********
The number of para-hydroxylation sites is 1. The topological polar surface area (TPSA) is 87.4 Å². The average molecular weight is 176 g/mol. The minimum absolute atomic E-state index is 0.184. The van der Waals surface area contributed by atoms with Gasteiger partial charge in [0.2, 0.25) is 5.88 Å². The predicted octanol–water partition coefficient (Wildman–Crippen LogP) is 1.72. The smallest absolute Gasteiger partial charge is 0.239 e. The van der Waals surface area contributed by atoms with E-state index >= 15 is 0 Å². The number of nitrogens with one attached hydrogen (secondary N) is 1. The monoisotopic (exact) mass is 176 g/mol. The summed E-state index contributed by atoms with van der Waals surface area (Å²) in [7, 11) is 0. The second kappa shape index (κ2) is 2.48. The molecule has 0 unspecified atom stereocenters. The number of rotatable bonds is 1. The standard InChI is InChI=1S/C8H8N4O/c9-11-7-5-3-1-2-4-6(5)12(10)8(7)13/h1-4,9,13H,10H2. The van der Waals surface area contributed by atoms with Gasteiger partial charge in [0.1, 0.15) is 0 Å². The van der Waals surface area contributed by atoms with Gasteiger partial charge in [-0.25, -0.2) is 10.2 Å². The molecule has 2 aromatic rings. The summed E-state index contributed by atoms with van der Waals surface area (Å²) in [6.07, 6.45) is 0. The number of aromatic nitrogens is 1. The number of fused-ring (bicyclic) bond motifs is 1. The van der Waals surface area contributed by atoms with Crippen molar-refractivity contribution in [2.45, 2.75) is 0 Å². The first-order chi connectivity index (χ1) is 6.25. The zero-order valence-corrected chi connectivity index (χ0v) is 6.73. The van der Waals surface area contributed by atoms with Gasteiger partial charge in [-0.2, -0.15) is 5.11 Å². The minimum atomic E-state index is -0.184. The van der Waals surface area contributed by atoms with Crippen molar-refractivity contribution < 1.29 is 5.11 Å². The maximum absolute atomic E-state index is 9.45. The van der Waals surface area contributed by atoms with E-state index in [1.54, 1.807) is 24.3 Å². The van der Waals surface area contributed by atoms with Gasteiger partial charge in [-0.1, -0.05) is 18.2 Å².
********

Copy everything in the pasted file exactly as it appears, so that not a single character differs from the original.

The number of para-hydroxylation sites is 1. The topological polar surface area (TPSA) is 87.4 Å². The average molecular weight is 176 g/mol. The minimum absolute atomic E-state index is 0.184. The van der Waals surface area contributed by atoms with Gasteiger partial charge in [0.2, 0.25) is 5.88 Å². The predicted octanol–water partition coefficient (Wildman–Crippen LogP) is 1.72. The smallest absolute Gasteiger partial charge is 0.239 e. The van der Waals surface area contributed by atoms with E-state index >= 15 is 0 Å². The number of nitrogens with one attached hydrogen (secondary N) is 1. The monoisotopic (exact) mass is 176 g/mol. The summed E-state index contributed by atoms with van der Waals surface area (Å²) in [7, 11) is 0. The second kappa shape index (κ2) is 2.48. The molecule has 0 unspecified atom stereocenters. The number of rotatable bonds is 1. The standard InChI is InChI=1S/C8H8N4O/c9-11-7-5-3-1-2-4-6(5)12(10)8(7)13/h1-4,9,13H,10H2. The van der Waals surface area contributed by atoms with Gasteiger partial charge in [0.1, 0.15) is 0 Å². The van der Waals surface area contributed by atoms with Gasteiger partial charge in [-0.25, -0.2) is 10.2 Å². The molecule has 2 aromatic rings. The summed E-state index contributed by atoms with van der Waals surface area (Å²) in [6.07, 6.45) is 0. The number of aromatic nitrogens is 1. The number of fused-ring (bicyclic) bond motifs is 1. The van der Waals surface area contributed by atoms with Crippen molar-refractivity contribution in [2.45, 2.75) is 0 Å². The first-order chi connectivity index (χ1) is 6.25. The zero-order valence-corrected chi connectivity index (χ0v) is 6.73. The van der Waals surface area contributed by atoms with Gasteiger partial charge in [-0.2, -0.15) is 5.11 Å². The minimum atomic E-state index is -0.184. The van der Waals surface area contributed by atoms with Crippen molar-refractivity contribution < 1.29 is 5.11 Å². The maximum absolute atomic E-state index is 9.45. The van der Waals surface area contributed by atoms with E-state index in [1.54, 1.807) is 24.3 Å². The van der Waals surface area contributed by atoms with Gasteiger partial charge in [-0.1, -0.05) is 18.2 Å².